Eavesdropping on a wireless keyboard

Some time ago, I needed to find a new wireless keyboard. With the level of digital paranoia that I have, my main priority was security. But is eavesdropping a justifiable concern? How insecure would it actually be to type your passwords using an older type of wireless keyboard?

To investigate this, I bought an old Logitech iTouch PS/2 cordless keyboard at an online auction. It's dated July 2000. Back in those days, wireless desktops used the 27 MHz shortwave band; later they've largely moved to 2.4 GHz. This one happens to be of the shortwave type. They've been tapped before (pdf), but no proof-of-concept was published.

I actually disposed of the keyboard before I could photograph it, so here's a newer Logitech S510 from 2005, still using the same technology:

[Image: Photo of a black cordless QWERTY keyboard with a Logitech logo.]

Compared to modern USB wireless dongles, the receiver of the iTouch is huge. It isn't a one chip wonder either, and contains a PCB with multiple crystal oscillators and decoder ICs. Based on Google results, one of the Motorola chips is an FM receiver, which gives us a hint about the mode of transmission.

[Image: On the left, a gray box with the Logitech logo, a button labeled 'CONNECT', and a wire coming out of it, ending in two PS/2 connectors. On the right, the box opened and its PCB revealed. On the PCB there are three metal-colored crystals (16.4200 0014TC, 10.1700 0011TC3, 10.2700 HELE), two bulky components labeled LT455EW, and three microchips with Motorola logos. An array of wires goes out.]

But because eavesdropping is our goal here, I'm tossing the receiver. Afterall, the signal is well within the 11-meter band of any home receiver with an SW band. For bandwidth reasons however, I'll use my RTL2838-based television receiver dongle, which can be tuned to an arbitrary frequency and commanded to just dump the I/Q sample stream (using rtl-sdr).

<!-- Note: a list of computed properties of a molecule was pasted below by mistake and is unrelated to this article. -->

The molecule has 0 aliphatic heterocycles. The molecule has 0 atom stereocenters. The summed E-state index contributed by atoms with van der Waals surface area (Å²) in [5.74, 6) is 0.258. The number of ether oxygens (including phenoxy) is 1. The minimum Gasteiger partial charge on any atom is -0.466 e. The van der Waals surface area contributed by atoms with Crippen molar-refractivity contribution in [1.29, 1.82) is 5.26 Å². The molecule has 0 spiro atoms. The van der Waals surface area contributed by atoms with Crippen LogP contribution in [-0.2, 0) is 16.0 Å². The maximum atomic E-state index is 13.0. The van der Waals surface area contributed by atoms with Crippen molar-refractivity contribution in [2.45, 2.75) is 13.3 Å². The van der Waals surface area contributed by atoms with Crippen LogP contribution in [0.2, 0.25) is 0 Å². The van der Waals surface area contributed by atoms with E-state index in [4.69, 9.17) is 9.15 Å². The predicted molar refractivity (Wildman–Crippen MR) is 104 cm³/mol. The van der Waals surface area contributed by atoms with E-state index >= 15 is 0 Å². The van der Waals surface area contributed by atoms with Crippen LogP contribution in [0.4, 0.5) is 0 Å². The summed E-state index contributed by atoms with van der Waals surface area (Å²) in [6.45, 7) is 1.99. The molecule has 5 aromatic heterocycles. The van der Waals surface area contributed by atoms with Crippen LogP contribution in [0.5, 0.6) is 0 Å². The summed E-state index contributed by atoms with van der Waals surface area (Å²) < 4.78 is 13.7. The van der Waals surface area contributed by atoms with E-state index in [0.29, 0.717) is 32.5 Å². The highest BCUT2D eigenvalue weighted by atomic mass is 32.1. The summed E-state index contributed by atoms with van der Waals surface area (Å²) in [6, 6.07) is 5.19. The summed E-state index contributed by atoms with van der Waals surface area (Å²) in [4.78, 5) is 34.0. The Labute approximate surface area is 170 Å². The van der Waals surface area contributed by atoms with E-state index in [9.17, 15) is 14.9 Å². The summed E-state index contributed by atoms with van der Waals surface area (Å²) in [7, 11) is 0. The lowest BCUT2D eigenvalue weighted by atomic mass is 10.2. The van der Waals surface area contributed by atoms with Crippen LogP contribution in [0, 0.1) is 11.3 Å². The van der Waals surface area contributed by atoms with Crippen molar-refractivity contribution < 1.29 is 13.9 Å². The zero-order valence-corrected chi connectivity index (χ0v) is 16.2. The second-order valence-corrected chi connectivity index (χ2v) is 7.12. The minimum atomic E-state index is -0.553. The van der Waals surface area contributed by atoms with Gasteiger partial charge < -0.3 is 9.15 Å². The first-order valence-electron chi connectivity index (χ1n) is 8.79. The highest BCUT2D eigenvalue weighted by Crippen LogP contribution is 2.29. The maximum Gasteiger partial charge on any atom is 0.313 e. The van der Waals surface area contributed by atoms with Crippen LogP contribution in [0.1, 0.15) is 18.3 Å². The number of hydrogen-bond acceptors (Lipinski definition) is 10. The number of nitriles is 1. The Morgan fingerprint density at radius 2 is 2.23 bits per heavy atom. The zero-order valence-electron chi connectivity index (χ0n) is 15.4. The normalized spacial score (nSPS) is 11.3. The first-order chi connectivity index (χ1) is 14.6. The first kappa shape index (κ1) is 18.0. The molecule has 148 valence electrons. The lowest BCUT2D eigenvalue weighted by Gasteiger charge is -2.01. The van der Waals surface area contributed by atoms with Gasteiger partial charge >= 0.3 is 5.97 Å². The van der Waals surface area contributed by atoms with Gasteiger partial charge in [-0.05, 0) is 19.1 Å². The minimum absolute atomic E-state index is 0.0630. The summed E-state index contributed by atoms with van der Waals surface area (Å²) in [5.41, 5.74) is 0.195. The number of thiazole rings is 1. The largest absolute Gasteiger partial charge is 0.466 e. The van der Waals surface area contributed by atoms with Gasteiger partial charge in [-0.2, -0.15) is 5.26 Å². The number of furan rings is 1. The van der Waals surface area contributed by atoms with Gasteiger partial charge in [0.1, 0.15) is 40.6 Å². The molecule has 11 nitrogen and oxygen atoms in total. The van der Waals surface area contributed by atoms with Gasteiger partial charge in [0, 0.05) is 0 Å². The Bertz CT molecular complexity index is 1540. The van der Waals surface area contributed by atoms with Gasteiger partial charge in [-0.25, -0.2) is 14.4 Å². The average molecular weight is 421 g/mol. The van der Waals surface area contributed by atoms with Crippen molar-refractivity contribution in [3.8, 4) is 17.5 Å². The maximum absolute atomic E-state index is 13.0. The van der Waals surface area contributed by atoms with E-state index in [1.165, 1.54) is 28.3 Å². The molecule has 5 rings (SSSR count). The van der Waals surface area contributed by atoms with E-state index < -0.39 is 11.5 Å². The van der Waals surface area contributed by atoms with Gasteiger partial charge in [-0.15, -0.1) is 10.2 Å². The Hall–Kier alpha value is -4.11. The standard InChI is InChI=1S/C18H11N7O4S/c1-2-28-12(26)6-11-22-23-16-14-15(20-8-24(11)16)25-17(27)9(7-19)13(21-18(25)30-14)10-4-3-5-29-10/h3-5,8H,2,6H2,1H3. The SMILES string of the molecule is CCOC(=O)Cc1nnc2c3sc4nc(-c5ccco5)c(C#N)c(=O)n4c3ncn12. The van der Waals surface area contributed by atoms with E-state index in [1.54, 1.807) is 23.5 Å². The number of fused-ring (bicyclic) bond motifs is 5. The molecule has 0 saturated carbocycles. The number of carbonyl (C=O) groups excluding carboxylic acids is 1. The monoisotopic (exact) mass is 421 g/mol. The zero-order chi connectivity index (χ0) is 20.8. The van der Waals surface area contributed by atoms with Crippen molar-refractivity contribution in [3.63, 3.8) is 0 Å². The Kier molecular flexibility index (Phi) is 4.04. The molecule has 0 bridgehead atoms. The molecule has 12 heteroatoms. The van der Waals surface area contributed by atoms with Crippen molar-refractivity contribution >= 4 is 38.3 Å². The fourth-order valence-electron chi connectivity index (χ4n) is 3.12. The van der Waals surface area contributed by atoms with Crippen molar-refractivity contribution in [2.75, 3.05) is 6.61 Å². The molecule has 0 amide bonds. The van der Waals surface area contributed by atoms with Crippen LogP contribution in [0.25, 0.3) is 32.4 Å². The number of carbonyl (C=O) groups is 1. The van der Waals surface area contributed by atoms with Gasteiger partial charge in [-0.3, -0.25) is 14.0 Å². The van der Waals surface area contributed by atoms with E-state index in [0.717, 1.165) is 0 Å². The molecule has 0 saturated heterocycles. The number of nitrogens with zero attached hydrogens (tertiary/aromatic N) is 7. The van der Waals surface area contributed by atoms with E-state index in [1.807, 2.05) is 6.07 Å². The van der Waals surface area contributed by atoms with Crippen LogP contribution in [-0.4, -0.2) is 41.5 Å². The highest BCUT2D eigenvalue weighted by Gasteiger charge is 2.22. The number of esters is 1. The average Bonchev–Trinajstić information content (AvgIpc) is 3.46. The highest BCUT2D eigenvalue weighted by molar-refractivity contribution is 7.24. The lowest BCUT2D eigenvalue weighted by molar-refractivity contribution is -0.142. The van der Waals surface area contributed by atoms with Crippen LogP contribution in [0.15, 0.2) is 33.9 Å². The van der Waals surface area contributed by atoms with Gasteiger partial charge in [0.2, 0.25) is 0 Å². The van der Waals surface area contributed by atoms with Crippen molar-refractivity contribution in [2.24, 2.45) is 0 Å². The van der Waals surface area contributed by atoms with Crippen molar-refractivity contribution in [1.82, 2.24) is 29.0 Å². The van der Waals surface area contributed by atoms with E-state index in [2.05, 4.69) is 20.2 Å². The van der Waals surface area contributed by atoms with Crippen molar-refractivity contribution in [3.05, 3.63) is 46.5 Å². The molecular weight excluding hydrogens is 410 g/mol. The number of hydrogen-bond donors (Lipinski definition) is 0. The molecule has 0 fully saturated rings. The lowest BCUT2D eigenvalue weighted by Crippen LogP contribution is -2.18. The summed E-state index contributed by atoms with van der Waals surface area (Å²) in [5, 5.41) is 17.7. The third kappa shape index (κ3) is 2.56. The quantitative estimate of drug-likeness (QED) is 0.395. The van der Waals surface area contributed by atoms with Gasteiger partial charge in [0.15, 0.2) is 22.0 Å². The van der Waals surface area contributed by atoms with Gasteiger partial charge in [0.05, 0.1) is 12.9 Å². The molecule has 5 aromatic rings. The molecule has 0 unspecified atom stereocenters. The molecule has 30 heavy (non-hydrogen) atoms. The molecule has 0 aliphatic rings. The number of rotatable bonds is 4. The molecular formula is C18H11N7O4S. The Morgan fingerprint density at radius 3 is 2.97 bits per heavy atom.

The transmission is clearly visible at 27.14 MHz. Zooming closer and taking a spectrogram, the binary FM/FSK nature of the transmission becomes obvious:

[Image: Spectrogram showing a constant sinusoid and, below it, a burst of data encoded in the frequency of another sinusoid.]

The sample length of one bit indicates a bitrate of 850 bps. A reference oscillator with a digital PLL can be easily implemented in software. I assumed there's a delta encoding on top of the FSK.

One keypress produces about 85 bits of data. The bit pattern seems to always correlate with the key being pressed, so there's no encryption at all. Pressing the reassociation button doesn't change things either. Without going too much into the details of the obscure protocol, I just mapped all keys to their bit patterns, like so:

w 111111101111011111101111101101011011100111111111001111111101111011111101111101101
e 111111101111011111101111110101011011100111111111001111111101111011111101111110101
1 111111101111011111101111110110110111001111111110011111111011110111111111110110110
2 111111101111011111101111110110111111100111111111001111111101111011111101111110110
3 111111101111011111101111111010111101001111111110011111111011110111111011111110101
7 111111101111011111101111111110110110110011111111100111111110111101111111011111111
8 111111101111011111101111101110111110011111111100111111110111101111110111110111011